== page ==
It might seem a banal starting point but so many people think they know about hotel design but create operations that fail at the most basic level that it seems to me a restatement of basics is the place to start this series. This primer is for anyone who hasn’t been involved in hotel design before and for those who manage hotel groups who need to know how design should form a part of their development strategy.If you are about to get involved with hotel development, or about to create or refurbish an hotel, then the first part of the exercise is get to know what the local market demands. It seems so basic to me that if you haven’t been involved in hotels you should actually undertake some research into market and standards.
I remain totally astonished how few people actually do any research into what makes standards, what is good design or good operating criteria. Just because you think you have a stylish home doesn’t mean you know anything about star ratings or good contract interiors. In fact your misplaced confidence probably means you will screw up.Just because you have worked for Snot Hotels (no- I made it up) for twenty years doesn’t mean you know anything about hotel operations outside your own group – which may be the country’s worst!
Hopefully you will have done your research, even just through regular reading of our Review archive and Miniviews which now have over 300 examples of hotels at all levels in many countries over four continents, but hopefully also by staying in the best of hotels in the category you want to develop in so you have produced a critique of the competition and the pace setters alike. You can also research more yourself through the DesignClub Gallery where there are (as I write) 26,350 images of hotel interiors divided by star rating and area of the hotel, such as Bedroom or Bar, as well as by brand.
Through all this you will have become aware of just how innovative creative and commercial hotel designers can be, and hopefully you will be aware of the added value to be gained from using a professional hotel interior designer.
You wouldn’t send your company accounts into the Inland Revenue using your child’s au pair as a suitable person to do the necessary returns, would you? So why embark on designing an hotel without using a professional?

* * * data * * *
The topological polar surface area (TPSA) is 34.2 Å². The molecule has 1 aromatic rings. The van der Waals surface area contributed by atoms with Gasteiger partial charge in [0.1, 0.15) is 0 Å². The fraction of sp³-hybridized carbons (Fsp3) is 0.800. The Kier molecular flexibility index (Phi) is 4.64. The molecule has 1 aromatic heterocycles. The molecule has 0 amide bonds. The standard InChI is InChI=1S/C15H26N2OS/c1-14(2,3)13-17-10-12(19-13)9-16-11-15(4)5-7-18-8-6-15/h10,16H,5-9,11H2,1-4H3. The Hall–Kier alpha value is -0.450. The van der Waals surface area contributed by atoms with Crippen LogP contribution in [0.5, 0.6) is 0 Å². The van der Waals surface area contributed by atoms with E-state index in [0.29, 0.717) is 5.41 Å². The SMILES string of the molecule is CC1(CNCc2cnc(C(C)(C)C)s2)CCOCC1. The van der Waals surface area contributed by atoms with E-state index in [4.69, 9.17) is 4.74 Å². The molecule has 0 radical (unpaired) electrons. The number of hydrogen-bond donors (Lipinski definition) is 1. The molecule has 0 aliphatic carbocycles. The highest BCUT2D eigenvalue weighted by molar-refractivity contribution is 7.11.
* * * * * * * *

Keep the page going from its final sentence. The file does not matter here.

Right, with that out of the way, what is the first purpose of any hotel? The first criterion is to make a profit, so you have to decide on a number of things market related, including:
• The nature of the competition
• Market segment to be served i.e. who is your target guest and are they likely to come to your location?
• What standard should you set? Bear in mind that the hotel market moves up market all the time. What was five star in 1975 may be only three star now, and 1985 is only half the expected lifetime of a building away, so building down to a price rather than up to a quality may result in a steady decline of your position in the market place with associated fall in returns
• How much can you charge as a room rate? As is said of stocks and shares, room rates can go down as well as up…
• What will sell well in your market place? A Spa? Food led? One hotel majors on placing condoms and love dust in the bedrooms perhaps enabling rooms to be sold at lunch as well as in the evening (funch) giving occupancy levels exceeding 100%. Morality or profit? What is going to be your USP?
Having gone through the analysis with your bank and your accountant you will then have an idea of the budget you need to set and whether the returns are there to be made. In order to decide this though you may already have had to take on board a specialist hotel design consultant, who will already know whether new five star needs 60,000 doubloons per bedroom spend, or whether a similar result can be achieved for 30,000 doubloons.
So Rule 1 is employ a professional hotel interior designer early, and in a future article I will give advice on how to find one, and draw the differentiation between architect and interior designer for you.